A Monster Kid Remembers

By Steve Vertlieb: When I stop to consider that approximately seventy of my mere seventy-seven years on this planet have been consumed by an overwhelming, passionate, irrational romance with horror in cinema, literature, and art I have to look at myself in the mirror and wonder about the bland, craggy face looking back at me in reflected innocence. My mom and dad might be wondering from beyond just how they might have failed me and, perhaps, how they might have steered me in a somehow inappropriate direction.

For my part, however, I haven’t the slightest doubt. It was in 1950 when my dad brought home our first, small, RCA television. From the moment that this mysterious dark box came to life, with its strangely flickering image, inviting me to become swallowed up within it, I became aware that my young, limited world was about to evolve dramatically.

Suddenly, there was a strange, exciting new world breathlessly transfusing awareness beyond my own limited experience, beckoning me into its murky depths. Murky, of course, because transmissions were broadcast live from primitive studios in grainy, flickering tones of black and white with often muffled sound and imprecise camera angles. However prehistoric these early broadcasts were, I felt like Harry Potter after having waved his magic, sorcerer’s wand in the air for the very first time. A cherished, magic portal had opened in my living room, and I was joyously transported by cathode rays and tubes into a world that I had never conceived or even imagined.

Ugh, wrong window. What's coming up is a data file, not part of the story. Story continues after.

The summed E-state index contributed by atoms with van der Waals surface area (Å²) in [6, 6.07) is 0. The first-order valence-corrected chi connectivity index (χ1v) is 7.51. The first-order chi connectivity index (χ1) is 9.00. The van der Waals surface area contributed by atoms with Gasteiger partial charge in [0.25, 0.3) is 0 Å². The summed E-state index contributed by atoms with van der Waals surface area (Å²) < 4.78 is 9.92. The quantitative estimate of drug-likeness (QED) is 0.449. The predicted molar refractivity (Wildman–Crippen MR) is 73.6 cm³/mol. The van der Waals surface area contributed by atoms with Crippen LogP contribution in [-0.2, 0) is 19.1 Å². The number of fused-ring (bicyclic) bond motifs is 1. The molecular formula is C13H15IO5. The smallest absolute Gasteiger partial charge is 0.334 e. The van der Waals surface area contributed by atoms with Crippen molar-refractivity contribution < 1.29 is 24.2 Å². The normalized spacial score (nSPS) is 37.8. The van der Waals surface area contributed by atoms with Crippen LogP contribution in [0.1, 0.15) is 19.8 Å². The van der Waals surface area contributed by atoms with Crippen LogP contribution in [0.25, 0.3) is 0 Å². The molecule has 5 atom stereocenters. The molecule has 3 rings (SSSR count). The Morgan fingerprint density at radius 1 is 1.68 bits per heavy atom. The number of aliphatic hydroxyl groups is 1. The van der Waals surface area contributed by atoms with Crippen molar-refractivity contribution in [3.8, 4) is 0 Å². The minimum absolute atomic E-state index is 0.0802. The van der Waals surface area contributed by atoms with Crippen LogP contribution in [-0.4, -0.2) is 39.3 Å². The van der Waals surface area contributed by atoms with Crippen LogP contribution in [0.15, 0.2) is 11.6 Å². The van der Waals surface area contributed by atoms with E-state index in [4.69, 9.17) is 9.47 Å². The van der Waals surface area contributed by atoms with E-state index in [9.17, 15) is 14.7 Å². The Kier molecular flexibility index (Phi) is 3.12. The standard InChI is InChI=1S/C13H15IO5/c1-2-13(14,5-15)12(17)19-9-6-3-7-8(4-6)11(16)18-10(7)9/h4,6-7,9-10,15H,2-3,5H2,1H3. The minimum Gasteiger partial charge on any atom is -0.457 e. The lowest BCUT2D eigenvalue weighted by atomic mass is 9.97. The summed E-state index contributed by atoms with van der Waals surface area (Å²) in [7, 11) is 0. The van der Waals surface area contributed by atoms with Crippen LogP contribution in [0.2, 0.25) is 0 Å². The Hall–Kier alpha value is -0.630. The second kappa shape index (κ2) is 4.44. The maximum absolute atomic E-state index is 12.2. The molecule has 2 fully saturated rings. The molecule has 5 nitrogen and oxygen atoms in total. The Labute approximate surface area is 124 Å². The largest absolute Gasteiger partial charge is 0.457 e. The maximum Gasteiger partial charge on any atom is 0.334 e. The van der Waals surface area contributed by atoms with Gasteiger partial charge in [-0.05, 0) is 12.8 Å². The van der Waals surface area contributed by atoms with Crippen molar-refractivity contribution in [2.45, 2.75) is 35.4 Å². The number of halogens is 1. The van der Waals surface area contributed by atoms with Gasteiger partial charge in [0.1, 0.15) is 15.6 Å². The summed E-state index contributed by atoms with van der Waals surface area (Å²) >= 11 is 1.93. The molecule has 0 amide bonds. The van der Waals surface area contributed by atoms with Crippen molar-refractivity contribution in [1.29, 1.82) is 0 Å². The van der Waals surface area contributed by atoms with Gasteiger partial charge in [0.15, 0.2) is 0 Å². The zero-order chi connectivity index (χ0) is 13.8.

These early excursions into alternate realms of fantasy and adventure introduced me to planets Mongo and Terra, where Flash Gordon and Buzz Corry fought valiantly to save the Earth from mortal danger, and inter-galactic wars waged by Ming, The Merciless and Prince Baccarratti. As portrayed by Larry “Buster” Crabbe and Edward Kemmer respectively, these early heroes and role models (along with William Boyd as Hopalong Cassidy) definitively began to shape the course that my life would take. I was just four years old, but these larger than life heroes would make a connection with my youthful psyche that I cherish to this day.

I was a shy, introverted little boy but, through these heroic excursions into the unknown, in which my own maturity and thoughtfulness would be tested daily, I began to grow into the man that I’ve become. Surely the culture and morality that I inherited from my mom and dad balanced the somewhat more unconventional experiences pervading my hours spent lost in early television, but there cannot be any doubt that my life’s choices over the past fifty years were, to a large extent, formulated by these visions of worlds and galaxies beyond my simple innocence growing up in the 1950’s.

My mother was very protective of me, however, and seldom allowed my little brother Erwin and I to venture far from home and hearth. Indeed, when my little neighborhood friends began to frequent The Benner Theater a mere block-and-a-half from my home for their weekly Saturday Matinee ritual, I was often not permitted to join them.

It was a thrill, sadly experienced vicariously, to listen to their thrilling tales of a demented sculptor living in a horrific House Of Wax, and of rampaging giant ants marauding through the streets of Los Angeles in Them.

In 1957 when Ray Harryhausen’s 20,000,000 Miles To Earth played at The Benner Theater, I could only walk to the back of the theater, press my ear against the door, and listen excitedly to the Venusian roar of the giant Ymir trapped atop the Rome Colosseum. My imagination soared as I tried to visualize the moment projected on screen inside the darkened theater.